Friday, October 30, 2009

Is this the long awaited correction?

As the S&P 500 began to weaken last week, there has been a cacophony of voices declaring that this is THE CORRECTION. The questions in a lot of investors’ minds are:
  • Are we starting a major correction?
  • If so, how far down are we going?

Personally, I believe that the market’s fundamentals were too overstretched for this to be a minor pullback and I concur with the assessment that the bears are taking control of the tape. The tone of the instant euphoria over yesterday's one-day rally of 2% is a contrary bearish signal that this market has further downside in the weeks ahead.


How far down?
Downside targets for the S&P 500 vary wildly. Among technicians, the 920-950 level is often cited as a target, a 10-15% correction. That target level would roughly be the 200-day moving average should the market decline to those levels in the next two or three months.

More bearish types like David Waggoner at Minyanville has suggested that a multi-year top could be in and the “next intermediate level pivot down is around 882”.

Fundamentally oriented investors appear to be more bearish than technicians. Jeremy Grantham’s latest quarterly letter stated that GMO’s fair value on the S&P 500 is 860. Grantham believes that a correction, when it comes, would be at least 15% and would likely overshoot their fair value estimate – which makes downside risk considerable from current levels. David Rosenberg believes that the market is 20% overvalued. By contrast, the market appears even more overvalued if we were to use Tobin Q as a valuation standard.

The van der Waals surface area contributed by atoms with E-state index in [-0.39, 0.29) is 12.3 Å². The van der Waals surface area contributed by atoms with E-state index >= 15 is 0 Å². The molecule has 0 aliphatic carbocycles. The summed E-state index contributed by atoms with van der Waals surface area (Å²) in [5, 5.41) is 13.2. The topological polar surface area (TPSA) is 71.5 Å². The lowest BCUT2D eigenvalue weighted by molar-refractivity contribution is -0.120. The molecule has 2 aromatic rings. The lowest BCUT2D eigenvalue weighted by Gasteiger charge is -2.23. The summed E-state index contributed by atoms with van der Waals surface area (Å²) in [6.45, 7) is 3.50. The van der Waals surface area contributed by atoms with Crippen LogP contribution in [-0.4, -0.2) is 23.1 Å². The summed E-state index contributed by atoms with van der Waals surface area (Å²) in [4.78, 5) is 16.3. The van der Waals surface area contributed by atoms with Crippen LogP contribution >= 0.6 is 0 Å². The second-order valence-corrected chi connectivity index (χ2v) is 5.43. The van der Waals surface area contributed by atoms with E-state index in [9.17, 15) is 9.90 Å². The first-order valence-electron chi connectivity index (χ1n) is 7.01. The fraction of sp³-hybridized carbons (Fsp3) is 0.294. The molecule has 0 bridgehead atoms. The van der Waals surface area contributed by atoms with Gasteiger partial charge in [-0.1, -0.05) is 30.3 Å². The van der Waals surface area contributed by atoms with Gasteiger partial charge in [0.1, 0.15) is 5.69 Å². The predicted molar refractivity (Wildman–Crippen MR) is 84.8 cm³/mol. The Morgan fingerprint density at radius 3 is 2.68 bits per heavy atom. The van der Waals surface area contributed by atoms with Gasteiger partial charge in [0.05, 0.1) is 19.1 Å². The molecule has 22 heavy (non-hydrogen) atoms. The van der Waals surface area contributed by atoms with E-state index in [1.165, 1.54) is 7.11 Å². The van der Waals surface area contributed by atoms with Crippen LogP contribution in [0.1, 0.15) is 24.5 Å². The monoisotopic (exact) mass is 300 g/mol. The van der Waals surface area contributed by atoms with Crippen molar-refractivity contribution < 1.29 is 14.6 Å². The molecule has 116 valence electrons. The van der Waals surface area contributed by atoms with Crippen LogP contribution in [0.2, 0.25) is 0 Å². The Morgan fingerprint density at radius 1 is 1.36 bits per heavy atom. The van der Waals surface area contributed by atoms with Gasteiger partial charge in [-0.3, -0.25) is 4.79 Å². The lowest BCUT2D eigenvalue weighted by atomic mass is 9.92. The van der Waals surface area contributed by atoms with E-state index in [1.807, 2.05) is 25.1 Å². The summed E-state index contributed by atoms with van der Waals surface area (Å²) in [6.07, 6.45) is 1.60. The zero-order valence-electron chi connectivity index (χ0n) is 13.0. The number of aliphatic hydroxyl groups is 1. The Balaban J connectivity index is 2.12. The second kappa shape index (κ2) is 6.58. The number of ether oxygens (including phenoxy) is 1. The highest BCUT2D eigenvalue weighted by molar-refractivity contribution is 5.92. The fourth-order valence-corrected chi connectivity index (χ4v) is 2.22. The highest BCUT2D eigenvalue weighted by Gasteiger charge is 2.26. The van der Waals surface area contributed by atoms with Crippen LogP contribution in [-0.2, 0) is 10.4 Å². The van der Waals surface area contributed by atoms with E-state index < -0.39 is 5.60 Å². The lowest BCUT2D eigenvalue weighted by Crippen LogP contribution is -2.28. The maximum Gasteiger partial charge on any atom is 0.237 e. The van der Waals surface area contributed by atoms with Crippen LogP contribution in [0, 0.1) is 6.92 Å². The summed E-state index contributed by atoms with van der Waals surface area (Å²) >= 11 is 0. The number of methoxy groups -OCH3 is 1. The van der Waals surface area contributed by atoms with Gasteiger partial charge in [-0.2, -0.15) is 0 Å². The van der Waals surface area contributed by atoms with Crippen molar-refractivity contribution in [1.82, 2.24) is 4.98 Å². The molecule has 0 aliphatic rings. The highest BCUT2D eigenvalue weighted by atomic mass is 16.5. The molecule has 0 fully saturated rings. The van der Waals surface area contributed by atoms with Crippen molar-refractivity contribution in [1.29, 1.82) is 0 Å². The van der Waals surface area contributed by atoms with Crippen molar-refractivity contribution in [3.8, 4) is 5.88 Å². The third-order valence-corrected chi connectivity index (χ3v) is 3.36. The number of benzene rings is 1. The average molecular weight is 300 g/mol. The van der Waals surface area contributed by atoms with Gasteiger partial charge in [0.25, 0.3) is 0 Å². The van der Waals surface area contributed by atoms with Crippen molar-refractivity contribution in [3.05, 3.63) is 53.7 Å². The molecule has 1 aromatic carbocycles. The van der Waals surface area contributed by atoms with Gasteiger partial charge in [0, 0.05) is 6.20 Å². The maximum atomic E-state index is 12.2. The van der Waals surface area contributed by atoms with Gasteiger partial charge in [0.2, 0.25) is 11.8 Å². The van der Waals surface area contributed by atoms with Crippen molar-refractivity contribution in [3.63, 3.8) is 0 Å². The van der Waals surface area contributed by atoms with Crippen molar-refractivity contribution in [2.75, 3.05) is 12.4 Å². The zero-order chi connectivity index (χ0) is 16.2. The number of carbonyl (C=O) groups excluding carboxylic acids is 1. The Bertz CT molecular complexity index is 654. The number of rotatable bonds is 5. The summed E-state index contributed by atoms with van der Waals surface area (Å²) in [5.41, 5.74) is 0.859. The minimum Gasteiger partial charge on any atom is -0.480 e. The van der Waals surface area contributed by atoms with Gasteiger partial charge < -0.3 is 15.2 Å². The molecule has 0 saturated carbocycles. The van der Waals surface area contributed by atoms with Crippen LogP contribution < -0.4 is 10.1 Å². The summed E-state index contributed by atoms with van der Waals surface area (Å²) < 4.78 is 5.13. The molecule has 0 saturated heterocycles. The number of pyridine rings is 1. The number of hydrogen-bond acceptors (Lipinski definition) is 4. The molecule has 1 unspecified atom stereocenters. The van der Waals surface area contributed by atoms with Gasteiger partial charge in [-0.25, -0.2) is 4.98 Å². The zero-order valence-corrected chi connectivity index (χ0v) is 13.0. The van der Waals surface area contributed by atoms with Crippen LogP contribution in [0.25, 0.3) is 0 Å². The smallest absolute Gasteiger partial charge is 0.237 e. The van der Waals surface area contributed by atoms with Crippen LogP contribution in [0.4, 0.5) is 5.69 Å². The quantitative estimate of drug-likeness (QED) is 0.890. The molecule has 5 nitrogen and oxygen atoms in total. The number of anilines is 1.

What to watch for
Trying to guess the downside target here is a mug’s game. I have no idea whether this is a minor pullback or a major correction that could see us test the 666 old lows. I believe that the bears are in control, but here is what I am watching for to see how far the market could decline.

  • What is the appetite for risk? Don’t forget that the market’s rally from the March lows has been a risk trade all the way up. It’s hasn’t been just stocks that have been rising, but all risky assets. I would therefore watch all risk measures, such as quality spreads in the bond market. More importantly, I would watch the US Dollar. Art Cashin recently suggested that the USD has been the funding currency for currency carry trades and a big reversal in the greenback could cause over-leveraged hedge funds and trading desks to de-risk in a hurry. If reversals in the Dollar are subdued, then corrective action in the stock market could be subdued as well.
  • What about sentiment? In my post A fragile and frothy market I pointed out that institutions and hedge funds were in a crowded long, but individual investors had been skeptical of the market rally. Watching indicators like the AAII sentiment surveys would be an important sign in the weeks ahead of whether individuals buy on weakness, which would be bullish short term but bearish medium term, or stay cautious, which may portend a more limited correction. If individual investors are convinced that the economy is truly turning around (and never mind the snark) and buy, then it could truly be a sign that we may have seen a multi-year top for the S&P 500.

3 comments:

Patrick said...

What do you make of the Elliot Wave model that suggests the entire move from 666 was one big correction of the fall from 2007 highs and that we´re actually entering an even more dramatic push to new lows?

Humble Student of the Markets said...

Patrick,

I have never had much success with Elliot Wave models so I can't really comment. The trouble with Elliot Wave is that the model is extremely initial condition sensitive. Depending on how you anchor the start of your wave, you could come to two completely different conclusions.

Patrick said...

I don´t rely on Ewave for anything but top level confirmation and a clue of where the good risk/reward set-ups might be, I still look at volume, fractals, momentum and so forth to confirm.

Lets abstract Elliot out of the equation for a minute. Considering market breadth divergence and momentum divergences, and of course fundamentals if you prefer, how likely do you think it is that the prevailing direction of the SPX is still down?